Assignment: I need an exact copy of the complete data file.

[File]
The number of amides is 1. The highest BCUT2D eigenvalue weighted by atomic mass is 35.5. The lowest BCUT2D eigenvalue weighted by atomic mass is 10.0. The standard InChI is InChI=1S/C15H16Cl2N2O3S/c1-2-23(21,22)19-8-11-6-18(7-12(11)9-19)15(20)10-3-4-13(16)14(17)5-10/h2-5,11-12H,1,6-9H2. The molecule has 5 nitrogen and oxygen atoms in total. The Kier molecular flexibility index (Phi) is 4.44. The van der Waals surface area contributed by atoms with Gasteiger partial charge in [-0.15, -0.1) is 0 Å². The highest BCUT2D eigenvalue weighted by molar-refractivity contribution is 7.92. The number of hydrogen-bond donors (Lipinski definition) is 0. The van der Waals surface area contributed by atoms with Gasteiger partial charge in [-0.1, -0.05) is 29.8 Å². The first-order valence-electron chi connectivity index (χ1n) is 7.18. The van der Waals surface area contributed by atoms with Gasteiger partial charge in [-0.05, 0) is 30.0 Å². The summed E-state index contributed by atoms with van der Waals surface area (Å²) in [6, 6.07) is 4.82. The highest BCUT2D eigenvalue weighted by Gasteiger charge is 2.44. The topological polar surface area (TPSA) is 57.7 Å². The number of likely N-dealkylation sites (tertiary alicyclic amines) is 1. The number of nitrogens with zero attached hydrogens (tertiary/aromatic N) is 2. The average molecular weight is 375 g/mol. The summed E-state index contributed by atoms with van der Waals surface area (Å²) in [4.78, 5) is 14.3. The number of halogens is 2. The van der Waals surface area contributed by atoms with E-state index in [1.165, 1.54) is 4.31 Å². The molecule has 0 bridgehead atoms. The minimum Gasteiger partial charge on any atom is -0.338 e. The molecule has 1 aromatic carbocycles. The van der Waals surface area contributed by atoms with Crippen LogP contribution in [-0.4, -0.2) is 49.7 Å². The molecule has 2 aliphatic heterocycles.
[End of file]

The number of amides is 1. The highest BCUT2D eigenvalue weighted by atomic mass is 35.5. The lowest BCUT2D eigenvalue weighted by atomic mass is 10.0. The standard InChI is InChI=1S/C15H16Cl2N2O3S/c1-2-23(21,22)19-8-11-6-18(7-12(11)9-19)15(20)10-3-4-13(16)14(17)5-10/h2-5,11-12H,1,6-9H2. The molecule has 5 nitrogen and oxygen atoms in total. The Kier molecular flexibility index (Phi) is 4.44. The van der Waals surface area contributed by atoms with Gasteiger partial charge in [-0.15, -0.1) is 0 Å². The highest BCUT2D eigenvalue weighted by molar-refractivity contribution is 7.92. The number of hydrogen-bond donors (Lipinski definition) is 0. The van der Waals surface area contributed by atoms with Gasteiger partial charge in [-0.1, -0.05) is 29.8 Å². The first-order valence-electron chi connectivity index (χ1n) is 7.18. The van der Waals surface area contributed by atoms with Gasteiger partial charge in [-0.05, 0) is 30.0 Å². The summed E-state index contributed by atoms with van der Waals surface area (Å²) in [6, 6.07) is 4.82. The highest BCUT2D eigenvalue weighted by Gasteiger charge is 2.44. The topological polar surface area (TPSA) is 57.7 Å². The number of likely N-dealkylation sites (tertiary alicyclic amines) is 1. The number of nitrogens with zero attached hydrogens (tertiary/aromatic N) is 2. The average molecular weight is 375 g/mol. The summed E-state index contributed by atoms with van der Waals surface area (Å²) in [4.78, 5) is 14.3. The number of halogens is 2. The van der Waals surface area contributed by atoms with E-state index in [1.165, 1.54) is 4.31 Å². The molecule has 0 bridgehead atoms. The minimum Gasteiger partial charge on any atom is -0.338 e. The molecule has 1 aromatic carbocycles. The van der Waals surface area contributed by atoms with Crippen LogP contribution in [-0.4, -0.2) is 49.7 Å². The molecule has 2 aliphatic heterocycles.